64. Emmerich's screenplay gains emotional punch from its sincere concern for family values, but science-fiction fans may be disappointed by the limited exploration of its fascinating time-travel premise.
  65. De Felitta dodges the temptations of sentiment and preachiness.
  66. This is only Ustaoglu's second film, but smart performances and expressive camera work mark her as a talent to watch in the future.
  67. The evocative visual style -- is the main reason to watch this whimsical comedy-drama.
  68. The story is as rambling as the characters, but superb acting by McTeer and Brown goes a long way toward redeeming it.
  69. Buscemi's directing blends hard-hitting visual qualities with great emotional energy.
  70. Finkiel's filmmaking is so careful and cautious that it becomes plodding at times. The theme is powerful, though, and the movie's sincerity overrides its heavy-handed tendencies.
  71. Offbeat tale, which tackles weighty themes. But sentimentality overtakes intelligence.
  72. This energetically acted, creatively directed comedy-drama has every ingredient for success except a satisfying finale.
  73. Directors as different as Otto Preminger and Jean-Luc Godard have taken a crack at "Carmen" and Ramaka's version is a colorful addition to the list.
  74. The movie doesn't have much more get-up-and-go than the characters, but solid performances and richly textured camera work keep it involving most of the way through.
  75. The movie is well acted, deeply moving, and unlike some love stories, it doesn't feel forced or contrived.
  76. It's so clean a film, you could bring your grandmother.
  77. Ferocious satire.
  78. Trumpets the worthwhile message that ballet is just as manly and athletic as any other masculine activity - and maybe a touch more so, if you have to defy an uncomprehending community in order to pursue it.
  79. Manages to seem fresh, funny, and original from start to finish.
  80. A startling, suspenseful ride few will forget in a hurry.
  81. Harris and Heche make an interesting team--- and the picture reaps the benefit of their creative performances
  82. Baye gives a stunning performance in the central role, backed by a first-rate supporting cast.
  83. The plot isn't very original, but the acting and dialogue have a low-key realism that packs more emotional punch than a dozen of the standard-issue romantic dramas crowding the independent-film scene.
  84. Victimization of homosexuals during the Holocaust era has often been overlooked. Epstein and Friedman lucidly recount this woeful history, with help from Everett's articulate narration.
  85. Michell treats the Irish troubles of the 1970s with clear-eyed compassion, and Walters's performance ranks with her best.
  86. The fine cast helps an old-fashioned screenplay seem reasonably fresh most of the time.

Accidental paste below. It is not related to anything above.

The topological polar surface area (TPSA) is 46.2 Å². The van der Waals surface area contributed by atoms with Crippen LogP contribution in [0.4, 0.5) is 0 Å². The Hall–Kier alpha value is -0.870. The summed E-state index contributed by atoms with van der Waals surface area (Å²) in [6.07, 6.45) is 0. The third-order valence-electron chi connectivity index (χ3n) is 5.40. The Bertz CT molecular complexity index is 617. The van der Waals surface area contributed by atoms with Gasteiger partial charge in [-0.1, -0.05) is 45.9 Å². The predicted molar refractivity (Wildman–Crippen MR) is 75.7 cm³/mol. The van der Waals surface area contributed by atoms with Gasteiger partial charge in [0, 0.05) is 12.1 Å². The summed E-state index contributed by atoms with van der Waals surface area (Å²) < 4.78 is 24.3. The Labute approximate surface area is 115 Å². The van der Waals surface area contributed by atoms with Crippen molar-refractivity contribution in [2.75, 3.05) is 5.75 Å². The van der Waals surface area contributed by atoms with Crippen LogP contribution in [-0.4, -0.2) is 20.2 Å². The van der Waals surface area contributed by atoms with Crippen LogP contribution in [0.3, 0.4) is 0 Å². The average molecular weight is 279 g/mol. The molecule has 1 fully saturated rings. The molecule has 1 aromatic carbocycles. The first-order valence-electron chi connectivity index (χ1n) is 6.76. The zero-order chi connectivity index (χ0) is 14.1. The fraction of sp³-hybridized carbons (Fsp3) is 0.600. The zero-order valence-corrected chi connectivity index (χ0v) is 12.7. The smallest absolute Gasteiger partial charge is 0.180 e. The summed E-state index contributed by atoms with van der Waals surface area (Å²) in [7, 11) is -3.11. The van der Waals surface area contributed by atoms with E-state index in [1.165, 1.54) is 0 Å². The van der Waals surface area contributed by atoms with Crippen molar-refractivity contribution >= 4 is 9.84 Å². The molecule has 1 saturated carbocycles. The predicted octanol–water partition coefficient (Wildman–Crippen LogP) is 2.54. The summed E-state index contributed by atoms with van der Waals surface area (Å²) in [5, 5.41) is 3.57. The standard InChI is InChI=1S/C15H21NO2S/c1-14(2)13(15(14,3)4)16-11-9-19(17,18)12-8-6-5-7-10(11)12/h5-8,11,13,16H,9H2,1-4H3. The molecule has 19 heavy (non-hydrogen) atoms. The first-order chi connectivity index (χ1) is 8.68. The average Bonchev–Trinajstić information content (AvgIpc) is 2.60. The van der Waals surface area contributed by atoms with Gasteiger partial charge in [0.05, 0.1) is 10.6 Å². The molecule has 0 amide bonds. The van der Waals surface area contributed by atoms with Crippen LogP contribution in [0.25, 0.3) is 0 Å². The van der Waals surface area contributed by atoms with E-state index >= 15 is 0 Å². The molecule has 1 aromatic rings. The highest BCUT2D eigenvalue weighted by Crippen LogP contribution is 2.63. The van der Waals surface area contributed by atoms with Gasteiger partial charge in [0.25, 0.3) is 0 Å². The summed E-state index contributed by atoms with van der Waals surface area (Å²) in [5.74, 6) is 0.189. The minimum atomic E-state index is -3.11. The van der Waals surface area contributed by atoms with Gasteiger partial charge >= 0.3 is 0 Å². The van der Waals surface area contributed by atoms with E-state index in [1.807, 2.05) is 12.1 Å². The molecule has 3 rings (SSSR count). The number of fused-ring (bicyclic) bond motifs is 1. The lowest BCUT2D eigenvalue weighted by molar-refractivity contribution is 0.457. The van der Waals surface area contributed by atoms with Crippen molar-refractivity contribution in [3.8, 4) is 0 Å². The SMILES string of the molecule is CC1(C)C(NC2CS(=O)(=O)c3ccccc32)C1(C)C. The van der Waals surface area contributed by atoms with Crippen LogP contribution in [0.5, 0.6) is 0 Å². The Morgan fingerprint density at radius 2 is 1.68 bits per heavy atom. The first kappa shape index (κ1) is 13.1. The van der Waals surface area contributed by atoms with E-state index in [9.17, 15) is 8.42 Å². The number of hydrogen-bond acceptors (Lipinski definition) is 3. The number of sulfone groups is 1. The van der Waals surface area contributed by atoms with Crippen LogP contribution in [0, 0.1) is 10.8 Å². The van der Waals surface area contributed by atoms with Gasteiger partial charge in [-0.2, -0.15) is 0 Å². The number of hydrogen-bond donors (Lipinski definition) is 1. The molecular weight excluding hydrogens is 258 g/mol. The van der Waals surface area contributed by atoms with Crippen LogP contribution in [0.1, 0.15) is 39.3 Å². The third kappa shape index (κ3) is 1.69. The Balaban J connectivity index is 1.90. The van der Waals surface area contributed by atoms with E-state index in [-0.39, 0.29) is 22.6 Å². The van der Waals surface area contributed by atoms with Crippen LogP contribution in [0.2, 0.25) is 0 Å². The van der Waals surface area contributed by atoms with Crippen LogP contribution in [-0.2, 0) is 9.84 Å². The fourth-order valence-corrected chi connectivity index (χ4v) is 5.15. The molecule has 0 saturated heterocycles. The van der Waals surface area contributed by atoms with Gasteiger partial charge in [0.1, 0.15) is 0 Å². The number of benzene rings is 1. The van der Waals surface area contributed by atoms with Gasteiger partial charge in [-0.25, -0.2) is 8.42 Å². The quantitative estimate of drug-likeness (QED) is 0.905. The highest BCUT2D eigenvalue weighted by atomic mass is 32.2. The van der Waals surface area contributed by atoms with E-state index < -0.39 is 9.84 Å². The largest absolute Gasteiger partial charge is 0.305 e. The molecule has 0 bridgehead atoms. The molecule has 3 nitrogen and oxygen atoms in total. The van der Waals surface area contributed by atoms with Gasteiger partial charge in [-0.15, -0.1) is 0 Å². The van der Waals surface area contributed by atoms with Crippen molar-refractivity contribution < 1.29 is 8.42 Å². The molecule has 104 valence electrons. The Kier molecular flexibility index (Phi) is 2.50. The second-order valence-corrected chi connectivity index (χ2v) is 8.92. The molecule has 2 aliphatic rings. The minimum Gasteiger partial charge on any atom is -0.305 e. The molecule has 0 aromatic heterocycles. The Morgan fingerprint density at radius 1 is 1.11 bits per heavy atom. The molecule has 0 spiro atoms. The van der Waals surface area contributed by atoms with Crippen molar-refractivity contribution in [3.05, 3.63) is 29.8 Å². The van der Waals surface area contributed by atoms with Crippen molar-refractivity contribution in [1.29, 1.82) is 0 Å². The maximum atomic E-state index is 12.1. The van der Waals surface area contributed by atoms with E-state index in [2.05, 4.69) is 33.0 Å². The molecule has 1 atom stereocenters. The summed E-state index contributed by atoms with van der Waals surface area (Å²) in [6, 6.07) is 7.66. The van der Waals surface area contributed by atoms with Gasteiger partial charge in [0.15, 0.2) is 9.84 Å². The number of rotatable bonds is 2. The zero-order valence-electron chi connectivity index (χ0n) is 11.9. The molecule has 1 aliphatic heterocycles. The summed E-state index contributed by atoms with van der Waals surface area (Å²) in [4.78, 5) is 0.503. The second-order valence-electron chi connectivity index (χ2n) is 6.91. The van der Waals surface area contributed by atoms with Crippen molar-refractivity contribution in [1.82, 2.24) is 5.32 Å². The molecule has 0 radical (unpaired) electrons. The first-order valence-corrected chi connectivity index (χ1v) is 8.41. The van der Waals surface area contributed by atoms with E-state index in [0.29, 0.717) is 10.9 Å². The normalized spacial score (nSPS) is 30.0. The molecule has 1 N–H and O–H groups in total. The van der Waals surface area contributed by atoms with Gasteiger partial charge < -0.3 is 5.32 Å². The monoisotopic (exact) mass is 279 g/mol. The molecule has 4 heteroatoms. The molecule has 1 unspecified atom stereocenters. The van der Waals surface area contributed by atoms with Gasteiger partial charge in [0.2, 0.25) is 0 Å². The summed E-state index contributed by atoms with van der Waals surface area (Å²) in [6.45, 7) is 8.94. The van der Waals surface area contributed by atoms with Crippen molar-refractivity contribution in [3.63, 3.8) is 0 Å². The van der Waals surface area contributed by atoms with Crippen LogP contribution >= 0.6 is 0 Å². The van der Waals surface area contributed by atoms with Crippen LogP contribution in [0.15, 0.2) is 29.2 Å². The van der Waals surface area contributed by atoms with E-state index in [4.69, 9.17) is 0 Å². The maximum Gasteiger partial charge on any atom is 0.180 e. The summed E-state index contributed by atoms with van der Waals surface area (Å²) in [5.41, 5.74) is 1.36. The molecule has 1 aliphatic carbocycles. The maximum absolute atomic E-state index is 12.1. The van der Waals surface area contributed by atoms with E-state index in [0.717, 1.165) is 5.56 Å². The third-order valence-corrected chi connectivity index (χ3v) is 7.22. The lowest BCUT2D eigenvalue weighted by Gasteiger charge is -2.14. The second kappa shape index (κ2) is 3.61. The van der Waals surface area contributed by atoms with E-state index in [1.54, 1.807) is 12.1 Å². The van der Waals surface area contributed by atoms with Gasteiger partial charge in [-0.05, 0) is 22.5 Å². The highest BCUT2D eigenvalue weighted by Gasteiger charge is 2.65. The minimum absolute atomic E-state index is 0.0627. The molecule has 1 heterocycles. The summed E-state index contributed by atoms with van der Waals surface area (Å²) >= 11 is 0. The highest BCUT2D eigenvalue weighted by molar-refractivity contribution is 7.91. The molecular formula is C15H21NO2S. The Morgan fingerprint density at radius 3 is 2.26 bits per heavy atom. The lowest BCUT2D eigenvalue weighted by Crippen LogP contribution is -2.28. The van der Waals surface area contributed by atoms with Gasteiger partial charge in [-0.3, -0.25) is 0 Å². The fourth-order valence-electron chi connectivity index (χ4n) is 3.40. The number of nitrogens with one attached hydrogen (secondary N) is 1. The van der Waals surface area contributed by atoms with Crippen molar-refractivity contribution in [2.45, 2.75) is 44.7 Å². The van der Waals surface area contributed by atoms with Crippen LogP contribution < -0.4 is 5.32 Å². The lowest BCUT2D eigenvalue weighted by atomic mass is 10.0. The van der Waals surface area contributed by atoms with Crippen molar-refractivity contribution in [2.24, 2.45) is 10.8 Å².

87. Carries a strong emotional charge along with its valuable reminder of the suffering that youngsters may undergo when a heedless society overlooks their needs.
  88. The result would be an important drama if the screenplay (based on an early Arthur Miller novel) didn't lapse into preachiness and imprecision at times.
  89. Splendid acting, a screenplay as likable as it is unpredictable, and an undercurrent of deep human generosity make this a particularly engaging comic-dramatic experience.
  90. Lacks the subtle sense of mystery that distinguished E.B. White's lovely novel, but nicely conveys its playful spirit and amiable tone.
  91. The filmmaking is uninspired and Fiennes inexplicably plays three different characters with exactly the same acting style.
  92. Must-see viewing if you're not quite sure the sun really set over the British Empire.
  93. Merchant brings keen insight and rich humanity to this culturally revealing tale of psychological unease in a tense postcolonial world.
  94. The movie is longer and slower than necessary, but it explores interesting questions of wartime violence, personal integrity, and what it means to come of age in a society ripping apart at the seams.
  95. Baye and Lopez are excellent, as always.
  96. Liu is dazzling as the heroine, and the movie as a whole strikes a lovely balance between comedy and compassion.
  97. Politics and humanism find an engrossing balance in this ambitious drama based on the life of Reinaldo Arenas, a gay Cuban poet who was persecuted by the homophobic Castro regime.
  98. A wide range of concert and media clips lend vigor and variety to the documentary.
  99. An intense, claustrophobic drama of love and infidelity.
  100. Although the story slips into clichés despite its offbeat subject, Leconte's cinematic style is fresh and vigorous, and Auteuil remains one of France's most engaging actors.